Am I supposed to heed a message when I hear the same thing more than once from two unrelated sources?
I am thinking so, even if it’s a message I don’t want to hear. The message today: In many respects, I am like a child. At my age, how can this be?
When I first started yoga, the poses really clicked with childhood memories of tumbling on my front lawn with neighborhood kids, of gym class in elementary school, of good times when I was little with no cares and no fears. I was all over the trampoline. I could do walkovers and back bends. I cartwheeled and somersaulted all over the front lawn.
And now, I am grown. A responsible adult, as my niece and nephew tease me, laughing at what they consider ironic. To them, I’m an overgrown kid! They don’t think like I thought when I was younger. When I was younger, I thought that once you were an adult, you were all grown up. That was an endpoint in my young mind.
As an adult, I would not have guessed that I would be doing handstands and yoga whatnot at my age, much less looking forward to it and doing it all week long, having never really exercised much before. So, in this way, I do feel like a child, and that’s a good feeling!
Recently, someone to whom I look for wise advice surprised me. He told me that he sees me almost like a child! I couldn’t understand this, because I feel more than grown up! I have raised my children on my own, handled my own finances, bought a house, a car, found a job and generally have made lots and lots of “grown up” decisions over the years.
He was, however, referring to another type of growing up. He was talking about growing into my whole self, not looking to others for validation and growing into what he calls my own power as a woman. This gave me pause, because I never see myself as challenged in this way, and it made me think of the profound quote from an essay by Marianne Williamson that I had previously made certain to impress upon my children:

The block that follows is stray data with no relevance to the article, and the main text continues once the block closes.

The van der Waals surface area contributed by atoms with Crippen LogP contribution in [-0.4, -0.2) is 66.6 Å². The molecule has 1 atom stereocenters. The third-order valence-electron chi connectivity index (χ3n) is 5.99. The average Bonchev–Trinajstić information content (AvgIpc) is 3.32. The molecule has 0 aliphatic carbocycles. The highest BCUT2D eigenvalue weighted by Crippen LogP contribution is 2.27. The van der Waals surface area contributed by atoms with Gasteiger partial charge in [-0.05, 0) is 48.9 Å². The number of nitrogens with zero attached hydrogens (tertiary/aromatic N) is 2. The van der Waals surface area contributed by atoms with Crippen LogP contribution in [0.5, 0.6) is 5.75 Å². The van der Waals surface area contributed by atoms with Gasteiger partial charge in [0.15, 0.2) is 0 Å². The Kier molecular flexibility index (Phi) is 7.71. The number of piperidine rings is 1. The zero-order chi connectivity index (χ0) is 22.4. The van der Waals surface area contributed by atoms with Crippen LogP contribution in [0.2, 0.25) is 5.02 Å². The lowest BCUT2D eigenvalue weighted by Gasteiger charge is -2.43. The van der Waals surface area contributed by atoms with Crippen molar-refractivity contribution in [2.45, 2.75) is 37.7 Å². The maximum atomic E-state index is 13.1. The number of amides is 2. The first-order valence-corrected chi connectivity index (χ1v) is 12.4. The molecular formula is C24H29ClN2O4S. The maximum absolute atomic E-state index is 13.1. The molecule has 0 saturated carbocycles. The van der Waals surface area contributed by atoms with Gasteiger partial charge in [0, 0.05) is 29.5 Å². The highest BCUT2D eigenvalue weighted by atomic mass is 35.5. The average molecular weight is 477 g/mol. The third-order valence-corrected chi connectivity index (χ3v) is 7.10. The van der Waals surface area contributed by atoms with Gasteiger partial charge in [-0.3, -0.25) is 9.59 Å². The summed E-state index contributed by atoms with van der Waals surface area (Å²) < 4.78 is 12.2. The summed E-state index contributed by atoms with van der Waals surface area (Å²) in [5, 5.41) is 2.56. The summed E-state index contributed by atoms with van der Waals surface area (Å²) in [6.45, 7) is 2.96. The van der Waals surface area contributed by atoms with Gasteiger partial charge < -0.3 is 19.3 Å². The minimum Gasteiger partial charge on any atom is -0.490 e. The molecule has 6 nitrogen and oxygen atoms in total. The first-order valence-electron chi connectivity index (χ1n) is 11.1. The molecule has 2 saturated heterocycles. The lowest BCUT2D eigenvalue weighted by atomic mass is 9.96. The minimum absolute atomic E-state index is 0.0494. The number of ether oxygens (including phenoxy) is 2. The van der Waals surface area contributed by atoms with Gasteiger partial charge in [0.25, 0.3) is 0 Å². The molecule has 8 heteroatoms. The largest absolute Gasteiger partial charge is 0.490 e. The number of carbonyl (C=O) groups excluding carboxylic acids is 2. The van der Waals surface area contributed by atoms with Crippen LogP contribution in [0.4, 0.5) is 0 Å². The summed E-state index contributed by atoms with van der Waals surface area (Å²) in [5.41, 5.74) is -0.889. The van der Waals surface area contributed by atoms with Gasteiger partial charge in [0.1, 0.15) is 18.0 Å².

Our deepest fear is not that we are inadequate. Our deepest fear is that we are powerful beyond measure.
I am not supposed to be afraid of myself!
I had my annual physical later that same day, only to have the doctor tell me that my lab results were so clean and healthy that they looked like those of a child.
“You don’t drink, you don’t smoke, and you don’t have any fun!” he joked.
A joke to him, but real to me. I have lived a quiet life for some time now. Most likely, I have not realized my potential power. Unfaced fears can act as a fortress. And apparently I have launched my children but not myself1
Within a few days, I was back in the yoga studio. We were in Utkatasana, or Chair Pose. Standing with legs and feet squeezed tightly together, I dipped my hips low with my knees bent, heart lifted and arms sparked upwards alongside my ears. This is a pose that we do several times in every practice. It is nothing new.
“This is a familiar pose,” the instructor said. “But today I want it to be brand new to you. I want you to experience it like a child.”
I sat in my imaginary chair like a child. It was a difficult pose, but this grown up yogi found comfort in her seat, even so.